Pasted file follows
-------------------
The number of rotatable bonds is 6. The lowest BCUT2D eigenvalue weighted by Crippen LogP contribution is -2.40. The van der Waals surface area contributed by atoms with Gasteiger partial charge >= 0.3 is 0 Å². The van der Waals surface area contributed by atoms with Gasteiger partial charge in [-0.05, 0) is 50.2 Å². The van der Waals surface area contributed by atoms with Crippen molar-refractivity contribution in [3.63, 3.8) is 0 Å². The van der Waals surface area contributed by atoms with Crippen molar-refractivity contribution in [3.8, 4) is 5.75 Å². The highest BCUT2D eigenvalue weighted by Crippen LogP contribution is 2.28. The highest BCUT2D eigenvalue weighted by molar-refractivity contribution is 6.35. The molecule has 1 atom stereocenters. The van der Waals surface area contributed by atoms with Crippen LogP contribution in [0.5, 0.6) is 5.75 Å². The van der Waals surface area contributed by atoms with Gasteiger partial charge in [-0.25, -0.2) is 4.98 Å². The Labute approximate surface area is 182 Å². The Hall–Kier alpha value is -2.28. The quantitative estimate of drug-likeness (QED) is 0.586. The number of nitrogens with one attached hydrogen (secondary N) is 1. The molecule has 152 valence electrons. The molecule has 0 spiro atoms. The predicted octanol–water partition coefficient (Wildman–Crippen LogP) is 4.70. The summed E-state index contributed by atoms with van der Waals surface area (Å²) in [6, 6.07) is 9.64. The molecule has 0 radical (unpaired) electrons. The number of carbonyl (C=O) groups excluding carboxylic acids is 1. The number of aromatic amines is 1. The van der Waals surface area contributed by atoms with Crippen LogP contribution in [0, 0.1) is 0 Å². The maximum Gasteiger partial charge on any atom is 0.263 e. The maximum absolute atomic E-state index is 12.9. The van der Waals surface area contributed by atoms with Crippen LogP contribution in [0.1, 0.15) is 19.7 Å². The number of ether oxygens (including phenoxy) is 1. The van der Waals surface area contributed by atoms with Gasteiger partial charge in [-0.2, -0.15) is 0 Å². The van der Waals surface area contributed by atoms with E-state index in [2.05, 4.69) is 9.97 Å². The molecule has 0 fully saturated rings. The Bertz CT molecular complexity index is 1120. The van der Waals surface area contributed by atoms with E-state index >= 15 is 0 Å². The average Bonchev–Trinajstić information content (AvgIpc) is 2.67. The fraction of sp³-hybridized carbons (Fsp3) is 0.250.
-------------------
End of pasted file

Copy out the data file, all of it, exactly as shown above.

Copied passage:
The number of rotatable bonds is 6. The lowest BCUT2D eigenvalue weighted by Crippen LogP contribution is -2.40. The van der Waals surface area contributed by atoms with Gasteiger partial charge >= 0.3 is 0 Å². The van der Waals surface area contributed by atoms with Gasteiger partial charge in [-0.05, 0) is 50.2 Å². The van der Waals surface area contributed by atoms with Crippen molar-refractivity contribution in [3.63, 3.8) is 0 Å². The van der Waals surface area contributed by atoms with Crippen molar-refractivity contribution in [3.8, 4) is 5.75 Å². The highest BCUT2D eigenvalue weighted by Crippen LogP contribution is 2.28. The highest BCUT2D eigenvalue weighted by molar-refractivity contribution is 6.35. The molecule has 1 atom stereocenters. The van der Waals surface area contributed by atoms with Crippen LogP contribution in [0.5, 0.6) is 5.75 Å². The van der Waals surface area contributed by atoms with Gasteiger partial charge in [-0.25, -0.2) is 4.98 Å². The Labute approximate surface area is 182 Å². The Hall–Kier alpha value is -2.28. The quantitative estimate of drug-likeness (QED) is 0.586. The number of nitrogens with one attached hydrogen (secondary N) is 1. The molecule has 152 valence electrons. The molecule has 0 spiro atoms. The predicted octanol–water partition coefficient (Wildman–Crippen LogP) is 4.70. The summed E-state index contributed by atoms with van der Waals surface area (Å²) in [6, 6.07) is 9.64. The molecule has 0 radical (unpaired) electrons. The number of carbonyl (C=O) groups excluding carboxylic acids is 1. The number of aromatic amines is 1. The van der Waals surface area contributed by atoms with Crippen LogP contribution in [0, 0.1) is 0 Å². The maximum Gasteiger partial charge on any atom is 0.263 e. The maximum absolute atomic E-state index is 12.9. The van der Waals surface area contributed by atoms with Crippen LogP contribution in [0.1, 0.15) is 19.7 Å². The number of ether oxygens (including phenoxy) is 1. The van der Waals surface area contributed by atoms with Gasteiger partial charge in [-0.2, -0.15) is 0 Å². The van der Waals surface area contributed by atoms with E-state index in [2.05, 4.69) is 9.97 Å². The molecule has 0 fully saturated rings. The Bertz CT molecular complexity index is 1120. The van der Waals surface area contributed by atoms with E-state index >= 15 is 0 Å². The average Bonchev–Trinajstić information content (AvgIpc) is 2.67. The fraction of sp³-hybridized carbons (Fsp3) is 0.250.